Dollars for density: development fee proposal moves forward

Developers could pay fees to get approval for bigger buildings with more residential units

Chicago Could Offer Downtown Density Bonuses for Steep Fees
Alderman Lamont Robinson, Alderman Brendan Reilly and Mayor Brandon Johnson (Getty, Ward42Chicago, Block Club Chicago)

Downtown Chicago could see a surge in housing options after a city council committee voted to allow developers to buy more density in the city’s largest buildings.

Under the proposal, developers could pay hefty fees to increase the square footage of projects within the city’s most expansive zoning classification, and it would allow landlords of existing buildings to create additional residences by permitting smaller units, Crain’s reported

Alderman Lamont Robinson’s proposal would allow commercial property owners to purchase additional density for new and existing buildings through the city’s Neighborhood Opportunity Fund, which finances commercial and cultural projects in neighborhoods that lack private investment.

Robinson’s plan, which is backed by Mayor Brandon Johnson, attempts to address the need for more housing, including affordable units, in desirable downtown areas.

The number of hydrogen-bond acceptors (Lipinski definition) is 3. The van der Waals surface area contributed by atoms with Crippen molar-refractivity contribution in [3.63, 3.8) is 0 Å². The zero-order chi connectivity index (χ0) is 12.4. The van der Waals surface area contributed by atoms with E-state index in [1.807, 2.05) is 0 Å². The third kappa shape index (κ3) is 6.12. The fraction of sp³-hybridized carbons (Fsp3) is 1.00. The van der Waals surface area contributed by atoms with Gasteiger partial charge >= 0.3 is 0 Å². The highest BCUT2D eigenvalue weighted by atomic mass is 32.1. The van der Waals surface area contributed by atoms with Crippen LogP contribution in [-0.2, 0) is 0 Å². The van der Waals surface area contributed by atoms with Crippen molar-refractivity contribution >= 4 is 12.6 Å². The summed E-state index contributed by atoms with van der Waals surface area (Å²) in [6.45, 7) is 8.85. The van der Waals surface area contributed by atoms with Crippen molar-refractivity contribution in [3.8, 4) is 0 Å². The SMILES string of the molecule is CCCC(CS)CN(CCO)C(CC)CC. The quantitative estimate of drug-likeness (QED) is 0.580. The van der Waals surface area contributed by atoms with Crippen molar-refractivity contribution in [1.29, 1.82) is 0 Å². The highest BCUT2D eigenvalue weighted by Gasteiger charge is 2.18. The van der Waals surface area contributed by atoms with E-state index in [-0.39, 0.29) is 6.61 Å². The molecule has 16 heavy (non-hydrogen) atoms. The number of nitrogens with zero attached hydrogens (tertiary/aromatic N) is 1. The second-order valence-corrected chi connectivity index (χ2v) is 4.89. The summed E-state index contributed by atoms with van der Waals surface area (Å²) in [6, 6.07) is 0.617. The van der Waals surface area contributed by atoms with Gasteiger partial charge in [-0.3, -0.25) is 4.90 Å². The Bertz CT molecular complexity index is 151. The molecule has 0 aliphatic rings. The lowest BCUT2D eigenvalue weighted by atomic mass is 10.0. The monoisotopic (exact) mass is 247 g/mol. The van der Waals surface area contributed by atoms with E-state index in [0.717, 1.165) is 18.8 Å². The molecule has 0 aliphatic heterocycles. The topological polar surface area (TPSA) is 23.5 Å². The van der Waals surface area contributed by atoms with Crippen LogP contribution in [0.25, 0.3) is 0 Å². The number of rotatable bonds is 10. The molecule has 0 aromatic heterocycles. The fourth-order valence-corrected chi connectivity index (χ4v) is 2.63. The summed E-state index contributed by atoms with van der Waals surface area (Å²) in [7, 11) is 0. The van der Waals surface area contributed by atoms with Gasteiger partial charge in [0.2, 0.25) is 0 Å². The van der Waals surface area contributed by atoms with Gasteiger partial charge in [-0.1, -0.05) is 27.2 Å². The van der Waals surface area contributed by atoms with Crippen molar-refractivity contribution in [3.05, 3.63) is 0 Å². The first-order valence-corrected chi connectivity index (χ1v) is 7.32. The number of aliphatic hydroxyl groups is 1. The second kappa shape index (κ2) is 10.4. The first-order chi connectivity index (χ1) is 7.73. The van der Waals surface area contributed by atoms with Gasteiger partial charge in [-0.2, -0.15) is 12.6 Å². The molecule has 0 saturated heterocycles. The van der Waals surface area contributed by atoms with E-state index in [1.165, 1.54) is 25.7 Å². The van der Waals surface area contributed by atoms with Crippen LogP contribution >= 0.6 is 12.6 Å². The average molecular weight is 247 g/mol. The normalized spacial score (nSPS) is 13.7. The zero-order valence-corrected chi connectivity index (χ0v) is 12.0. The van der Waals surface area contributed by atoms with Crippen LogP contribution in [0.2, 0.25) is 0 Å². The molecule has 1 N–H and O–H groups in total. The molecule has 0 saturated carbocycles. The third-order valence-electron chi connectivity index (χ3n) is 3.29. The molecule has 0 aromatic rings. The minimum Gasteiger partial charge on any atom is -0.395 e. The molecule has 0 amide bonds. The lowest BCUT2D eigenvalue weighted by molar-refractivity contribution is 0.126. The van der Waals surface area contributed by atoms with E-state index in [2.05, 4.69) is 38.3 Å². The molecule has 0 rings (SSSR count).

“By allowing more units to be built on a piece of land, this change can make some projects possible that otherwise wouldn’t be,” Robinson said. “This means more homes, more construction jobs, and more real estate taxes for our city.”

The proposal would also give ““affluent people moving to the city additional options where they want to live,” Alderman Carlos Ramirez-Rosa said.

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Alderman Brendan Reilly argued that allowing density bonuses in new buildings would deter investment in residential conversions of aging office buildings. He proposed limiting the density bonus to existing buildings that haven’t previously added density.

Developers using the incentive would still need to navigate the city’s stringent zoning approval process, which means the local alderperson could block requests for the density bonus.

Ramirez-Rosa highlighted the broader benefits of the ordinance, suggesting that increased downtown housing options would reduce pressure on other neighborhoods and mitigate displacement. 

The full city council is expected to consider the ordinance this week.

Chicago’s downtown apartment occupancy sat at about 93 percent in the fourth quarter, according to Cushman & Wakefield. But the downtown condo market is not good. Zero condos are under construction downtown, and the downtown luxury market has yet to bounce back with the rest of Chicagoland.

—Quinn Donoghue

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